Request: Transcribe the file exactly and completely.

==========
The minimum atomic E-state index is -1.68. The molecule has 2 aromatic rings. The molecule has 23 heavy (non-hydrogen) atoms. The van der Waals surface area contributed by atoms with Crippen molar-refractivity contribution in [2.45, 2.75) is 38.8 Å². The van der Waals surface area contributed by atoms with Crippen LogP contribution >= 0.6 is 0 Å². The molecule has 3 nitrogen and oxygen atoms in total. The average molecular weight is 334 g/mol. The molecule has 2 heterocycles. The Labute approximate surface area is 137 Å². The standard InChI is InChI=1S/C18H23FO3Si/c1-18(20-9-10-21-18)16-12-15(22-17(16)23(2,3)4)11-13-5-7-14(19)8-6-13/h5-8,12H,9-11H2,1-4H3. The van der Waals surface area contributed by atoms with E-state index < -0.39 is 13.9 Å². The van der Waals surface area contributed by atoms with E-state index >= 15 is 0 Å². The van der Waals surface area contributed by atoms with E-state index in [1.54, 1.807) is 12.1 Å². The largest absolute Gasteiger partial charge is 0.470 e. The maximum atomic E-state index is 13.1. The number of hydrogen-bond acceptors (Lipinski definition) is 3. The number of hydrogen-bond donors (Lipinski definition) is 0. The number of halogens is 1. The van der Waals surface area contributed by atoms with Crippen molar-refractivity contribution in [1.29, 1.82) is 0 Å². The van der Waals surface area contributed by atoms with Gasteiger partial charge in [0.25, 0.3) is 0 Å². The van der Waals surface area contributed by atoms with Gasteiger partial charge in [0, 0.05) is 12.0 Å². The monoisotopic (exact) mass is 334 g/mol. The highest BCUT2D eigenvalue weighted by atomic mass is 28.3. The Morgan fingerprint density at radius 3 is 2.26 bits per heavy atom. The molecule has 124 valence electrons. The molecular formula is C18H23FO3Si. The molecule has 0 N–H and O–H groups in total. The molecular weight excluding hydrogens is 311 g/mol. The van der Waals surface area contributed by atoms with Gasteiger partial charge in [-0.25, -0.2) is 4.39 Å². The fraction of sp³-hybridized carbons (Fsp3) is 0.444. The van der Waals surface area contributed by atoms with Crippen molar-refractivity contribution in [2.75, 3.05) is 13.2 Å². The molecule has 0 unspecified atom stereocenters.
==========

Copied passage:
The minimum atomic E-state index is -1.68. The molecule has 2 aromatic rings. The molecule has 23 heavy (non-hydrogen) atoms. The van der Waals surface area contributed by atoms with Crippen molar-refractivity contribution in [2.45, 2.75) is 38.8 Å². The van der Waals surface area contributed by atoms with Crippen LogP contribution >= 0.6 is 0 Å². The molecule has 3 nitrogen and oxygen atoms in total. The average molecular weight is 334 g/mol. The molecule has 2 heterocycles. The Labute approximate surface area is 137 Å². The standard InChI is InChI=1S/C18H23FO3Si/c1-18(20-9-10-21-18)16-12-15(22-17(16)23(2,3)4)11-13-5-7-14(19)8-6-13/h5-8,12H,9-11H2,1-4H3. The van der Waals surface area contributed by atoms with E-state index < -0.39 is 13.9 Å². The van der Waals surface area contributed by atoms with E-state index >= 15 is 0 Å². The van der Waals surface area contributed by atoms with E-state index in [1.54, 1.807) is 12.1 Å². The largest absolute Gasteiger partial charge is 0.470 e. The maximum atomic E-state index is 13.1. The number of hydrogen-bond acceptors (Lipinski definition) is 3. The number of hydrogen-bond donors (Lipinski definition) is 0. The number of halogens is 1. The van der Waals surface area contributed by atoms with Crippen molar-refractivity contribution in [1.29, 1.82) is 0 Å². The van der Waals surface area contributed by atoms with Gasteiger partial charge in [0.25, 0.3) is 0 Å². The van der Waals surface area contributed by atoms with Gasteiger partial charge in [0, 0.05) is 12.0 Å². The monoisotopic (exact) mass is 334 g/mol. The highest BCUT2D eigenvalue weighted by atomic mass is 28.3. The Morgan fingerprint density at radius 3 is 2.26 bits per heavy atom. The molecule has 124 valence electrons. The molecular formula is C18H23FO3Si. The molecule has 0 N–H and O–H groups in total. The molecular weight excluding hydrogens is 311 g/mol. The van der Waals surface area contributed by atoms with Gasteiger partial charge in [-0.25, -0.2) is 4.39 Å². The fraction of sp³-hybridized carbons (Fsp3) is 0.444. The van der Waals surface area contributed by atoms with Crippen molar-refractivity contribution in [2.75, 3.05) is 13.2 Å². The molecule has 0 unspecified atom stereocenters.